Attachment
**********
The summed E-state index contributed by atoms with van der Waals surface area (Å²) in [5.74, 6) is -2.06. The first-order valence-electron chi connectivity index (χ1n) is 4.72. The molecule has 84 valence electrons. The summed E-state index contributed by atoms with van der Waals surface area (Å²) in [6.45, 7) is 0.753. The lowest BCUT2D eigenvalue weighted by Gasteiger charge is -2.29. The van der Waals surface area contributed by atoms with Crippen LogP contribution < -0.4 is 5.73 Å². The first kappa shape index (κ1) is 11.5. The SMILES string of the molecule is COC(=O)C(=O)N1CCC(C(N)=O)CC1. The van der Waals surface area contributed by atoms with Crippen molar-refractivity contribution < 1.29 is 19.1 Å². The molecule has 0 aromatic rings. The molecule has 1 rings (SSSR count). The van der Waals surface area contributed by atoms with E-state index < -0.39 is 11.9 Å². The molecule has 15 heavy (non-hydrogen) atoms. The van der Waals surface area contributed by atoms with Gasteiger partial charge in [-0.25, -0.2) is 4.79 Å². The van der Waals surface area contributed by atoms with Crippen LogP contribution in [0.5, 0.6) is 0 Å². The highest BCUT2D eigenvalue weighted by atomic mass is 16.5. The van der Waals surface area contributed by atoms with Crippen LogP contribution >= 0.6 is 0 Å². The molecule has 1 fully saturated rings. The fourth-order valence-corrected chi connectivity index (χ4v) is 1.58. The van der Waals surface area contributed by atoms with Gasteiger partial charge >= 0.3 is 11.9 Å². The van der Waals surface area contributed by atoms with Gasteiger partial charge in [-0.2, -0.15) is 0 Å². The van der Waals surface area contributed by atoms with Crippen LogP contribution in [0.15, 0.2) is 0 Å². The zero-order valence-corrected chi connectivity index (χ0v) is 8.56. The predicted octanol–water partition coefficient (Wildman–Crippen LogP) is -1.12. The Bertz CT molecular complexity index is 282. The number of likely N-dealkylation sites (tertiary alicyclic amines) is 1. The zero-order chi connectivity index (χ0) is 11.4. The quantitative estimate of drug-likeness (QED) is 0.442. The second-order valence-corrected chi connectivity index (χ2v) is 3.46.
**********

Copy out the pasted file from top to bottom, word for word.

The summed E-state index contributed by atoms with van der Waals surface area (Å²) in [5.74, 6) is -2.06. The first-order valence-electron chi connectivity index (χ1n) is 4.72. The molecule has 84 valence electrons. The summed E-state index contributed by atoms with van der Waals surface area (Å²) in [6.45, 7) is 0.753. The lowest BCUT2D eigenvalue weighted by Gasteiger charge is -2.29. The van der Waals surface area contributed by atoms with Crippen LogP contribution < -0.4 is 5.73 Å². The first kappa shape index (κ1) is 11.5. The SMILES string of the molecule is COC(=O)C(=O)N1CCC(C(N)=O)CC1. The van der Waals surface area contributed by atoms with Crippen molar-refractivity contribution < 1.29 is 19.1 Å². The molecule has 0 aromatic rings. The molecule has 1 rings (SSSR count). The van der Waals surface area contributed by atoms with E-state index < -0.39 is 11.9 Å². The molecule has 15 heavy (non-hydrogen) atoms. The van der Waals surface area contributed by atoms with Gasteiger partial charge in [-0.25, -0.2) is 4.79 Å². The van der Waals surface area contributed by atoms with Crippen LogP contribution in [0.5, 0.6) is 0 Å². The highest BCUT2D eigenvalue weighted by atomic mass is 16.5. The van der Waals surface area contributed by atoms with Crippen LogP contribution >= 0.6 is 0 Å². The molecule has 1 fully saturated rings. The fourth-order valence-corrected chi connectivity index (χ4v) is 1.58. The van der Waals surface area contributed by atoms with Gasteiger partial charge >= 0.3 is 11.9 Å². The van der Waals surface area contributed by atoms with Gasteiger partial charge in [-0.2, -0.15) is 0 Å². The van der Waals surface area contributed by atoms with Crippen LogP contribution in [0.15, 0.2) is 0 Å². The zero-order valence-corrected chi connectivity index (χ0v) is 8.56. The predicted octanol–water partition coefficient (Wildman–Crippen LogP) is -1.12. The Bertz CT molecular complexity index is 282. The number of likely N-dealkylation sites (tertiary alicyclic amines) is 1. The zero-order chi connectivity index (χ0) is 11.4. The quantitative estimate of drug-likeness (QED) is 0.442. The second-order valence-corrected chi connectivity index (χ2v) is 3.46.